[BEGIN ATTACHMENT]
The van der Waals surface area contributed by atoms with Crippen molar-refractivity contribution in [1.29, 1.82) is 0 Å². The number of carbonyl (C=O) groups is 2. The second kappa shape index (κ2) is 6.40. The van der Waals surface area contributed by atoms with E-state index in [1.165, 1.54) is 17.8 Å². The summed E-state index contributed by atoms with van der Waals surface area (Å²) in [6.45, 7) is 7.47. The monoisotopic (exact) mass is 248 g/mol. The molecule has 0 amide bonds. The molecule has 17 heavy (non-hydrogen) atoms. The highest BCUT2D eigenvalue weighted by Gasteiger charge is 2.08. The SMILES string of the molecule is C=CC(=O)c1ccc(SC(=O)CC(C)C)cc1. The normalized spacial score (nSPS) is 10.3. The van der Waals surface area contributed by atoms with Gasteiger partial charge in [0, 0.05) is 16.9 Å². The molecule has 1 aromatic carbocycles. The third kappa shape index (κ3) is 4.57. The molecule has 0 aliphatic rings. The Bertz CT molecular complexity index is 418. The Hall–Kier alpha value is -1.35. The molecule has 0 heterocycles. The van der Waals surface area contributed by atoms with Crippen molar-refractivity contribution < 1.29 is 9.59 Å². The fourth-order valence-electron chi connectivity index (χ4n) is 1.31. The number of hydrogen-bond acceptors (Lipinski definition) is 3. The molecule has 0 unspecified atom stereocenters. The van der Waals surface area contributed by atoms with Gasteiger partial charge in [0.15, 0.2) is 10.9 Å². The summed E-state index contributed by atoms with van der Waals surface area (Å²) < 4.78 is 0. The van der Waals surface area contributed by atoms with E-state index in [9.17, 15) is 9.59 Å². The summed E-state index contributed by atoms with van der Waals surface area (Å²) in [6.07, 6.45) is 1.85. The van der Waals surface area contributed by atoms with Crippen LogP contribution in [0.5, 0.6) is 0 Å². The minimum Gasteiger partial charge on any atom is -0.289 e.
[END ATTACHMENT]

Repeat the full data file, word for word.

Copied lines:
The van der Waals surface area contributed by atoms with Crippen molar-refractivity contribution in [1.29, 1.82) is 0 Å². The number of carbonyl (C=O) groups is 2. The second kappa shape index (κ2) is 6.40. The van der Waals surface area contributed by atoms with E-state index in [1.165, 1.54) is 17.8 Å². The summed E-state index contributed by atoms with van der Waals surface area (Å²) in [6.45, 7) is 7.47. The monoisotopic (exact) mass is 248 g/mol. The molecule has 0 amide bonds. The molecule has 17 heavy (non-hydrogen) atoms. The highest BCUT2D eigenvalue weighted by Gasteiger charge is 2.08. The SMILES string of the molecule is C=CC(=O)c1ccc(SC(=O)CC(C)C)cc1. The normalized spacial score (nSPS) is 10.3. The van der Waals surface area contributed by atoms with Gasteiger partial charge in [0, 0.05) is 16.9 Å². The molecule has 1 aromatic carbocycles. The third kappa shape index (κ3) is 4.57. The molecule has 0 aliphatic rings. The Bertz CT molecular complexity index is 418. The Hall–Kier alpha value is -1.35. The molecule has 0 heterocycles. The van der Waals surface area contributed by atoms with Crippen molar-refractivity contribution < 1.29 is 9.59 Å². The fourth-order valence-electron chi connectivity index (χ4n) is 1.31. The number of hydrogen-bond acceptors (Lipinski definition) is 3. The molecule has 0 unspecified atom stereocenters. The van der Waals surface area contributed by atoms with Gasteiger partial charge in [0.15, 0.2) is 10.9 Å². The summed E-state index contributed by atoms with van der Waals surface area (Å²) < 4.78 is 0. The van der Waals surface area contributed by atoms with E-state index in [9.17, 15) is 9.59 Å². The summed E-state index contributed by atoms with van der Waals surface area (Å²) in [6.07, 6.45) is 1.85. The van der Waals surface area contributed by atoms with Crippen LogP contribution in [0.5, 0.6) is 0 Å². The minimum Gasteiger partial charge on any atom is -0.289 e.